Homegrown starting pitchers have allowed them to keep winning. Of their 148 games, 110 have been started by a homegrown pitcher. Justin Verlander (17-3, 1.78) is going to win the AL Cy Young Award for the third time, but those other six have held up their end of the deal by going 56-30 with a 3.22 ERA. The Astros are so loaded that their top prospect, Hunter Brown (2-0, 1.20), made just his third major league appearance on Monday. He’s likely to be pitching out of the bullpen in the postseason.
This is also true of the position players. Among them, the top seven in terms of plate appearances have never played for any other major league franchise.
The Astros best player, Yordan Alvarez (.304 BA, 37 HR), doesn’t qualify as homegrown since he was acquired in a 2017 minor league deal with the Dodgers. First baseman Yuli Gurriel was a veteran free agent signing out of Cuba.
But the others, the core—Altuve, Alex Bregman, Kyle Tucker, Jeremy Pena, Chas McCormick—have never spent a minute with another major league franchise.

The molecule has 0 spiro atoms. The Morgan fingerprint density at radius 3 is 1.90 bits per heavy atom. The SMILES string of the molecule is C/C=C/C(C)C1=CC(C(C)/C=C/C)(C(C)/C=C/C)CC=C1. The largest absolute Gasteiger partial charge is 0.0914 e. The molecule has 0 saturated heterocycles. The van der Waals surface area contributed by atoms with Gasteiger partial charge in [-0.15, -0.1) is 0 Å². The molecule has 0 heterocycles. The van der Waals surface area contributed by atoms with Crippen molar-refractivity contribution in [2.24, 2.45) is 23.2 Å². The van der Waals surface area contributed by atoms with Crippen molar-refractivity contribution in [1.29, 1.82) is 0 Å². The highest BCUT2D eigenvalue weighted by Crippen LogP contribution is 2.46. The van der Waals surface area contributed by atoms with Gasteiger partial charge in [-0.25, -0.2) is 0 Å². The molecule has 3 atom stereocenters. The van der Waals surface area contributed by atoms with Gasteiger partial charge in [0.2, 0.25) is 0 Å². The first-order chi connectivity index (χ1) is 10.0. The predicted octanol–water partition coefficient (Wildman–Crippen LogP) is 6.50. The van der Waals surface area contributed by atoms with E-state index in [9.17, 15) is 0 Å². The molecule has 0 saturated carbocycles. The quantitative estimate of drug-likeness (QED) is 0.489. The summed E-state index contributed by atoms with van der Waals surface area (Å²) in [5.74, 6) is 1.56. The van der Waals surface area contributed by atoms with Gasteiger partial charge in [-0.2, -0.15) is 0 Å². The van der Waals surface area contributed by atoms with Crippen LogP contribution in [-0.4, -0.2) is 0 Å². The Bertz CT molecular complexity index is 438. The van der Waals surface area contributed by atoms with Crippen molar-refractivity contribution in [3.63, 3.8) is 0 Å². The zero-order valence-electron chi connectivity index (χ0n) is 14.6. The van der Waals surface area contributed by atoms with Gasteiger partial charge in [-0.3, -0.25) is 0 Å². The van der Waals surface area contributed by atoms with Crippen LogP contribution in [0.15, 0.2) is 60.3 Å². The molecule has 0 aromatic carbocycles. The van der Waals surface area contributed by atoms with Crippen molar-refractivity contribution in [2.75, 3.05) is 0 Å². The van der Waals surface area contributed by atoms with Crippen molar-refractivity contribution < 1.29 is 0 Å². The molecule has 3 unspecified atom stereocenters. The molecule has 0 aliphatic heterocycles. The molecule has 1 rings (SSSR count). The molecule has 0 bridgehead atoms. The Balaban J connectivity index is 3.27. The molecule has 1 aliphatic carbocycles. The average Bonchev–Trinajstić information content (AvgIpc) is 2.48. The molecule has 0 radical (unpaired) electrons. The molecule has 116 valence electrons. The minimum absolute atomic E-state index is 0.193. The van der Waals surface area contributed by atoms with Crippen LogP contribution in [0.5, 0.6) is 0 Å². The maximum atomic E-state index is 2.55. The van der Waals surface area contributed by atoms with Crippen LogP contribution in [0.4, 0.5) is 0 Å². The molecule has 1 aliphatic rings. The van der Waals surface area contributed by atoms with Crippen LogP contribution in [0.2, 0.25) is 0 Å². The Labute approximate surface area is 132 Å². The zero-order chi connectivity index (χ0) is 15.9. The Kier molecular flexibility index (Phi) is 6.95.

These Astros have a dazzling 2.92 ERA, lowest in the American League. Astros starting pitchers have a 3.02 ERA and are tops in innings pitched and batting average (.213).
Their offense has sputtered at times as various players have had their ups and downs. But only the Yankees and Blue Jays have scored more runs among the 15 AL clubs.
All of this guarantees them nothing in October. The Mariners, Rays and Blue Jays are formidable. The Guardians are baseball’s youngest team and one of baseball’s biggest surprises. The Yankees are, well, the Yankees.
The Astros will have home-field advantage throughout the AL playoffs. If it feels like a repeat of the 2017 Dodgers-Astros World Series is on the horizon, that’s looking way too far down the road.
At least a half-dozen teams—Braves, Mets, Mariners, etc.—would surprise no one by getting to the Fall Classic. On the other hand, none of them have the experience in big moments that the Astros have.
However it plays out, it’s going to be a spectacularly fun ride, and it ain’t our first rodeo.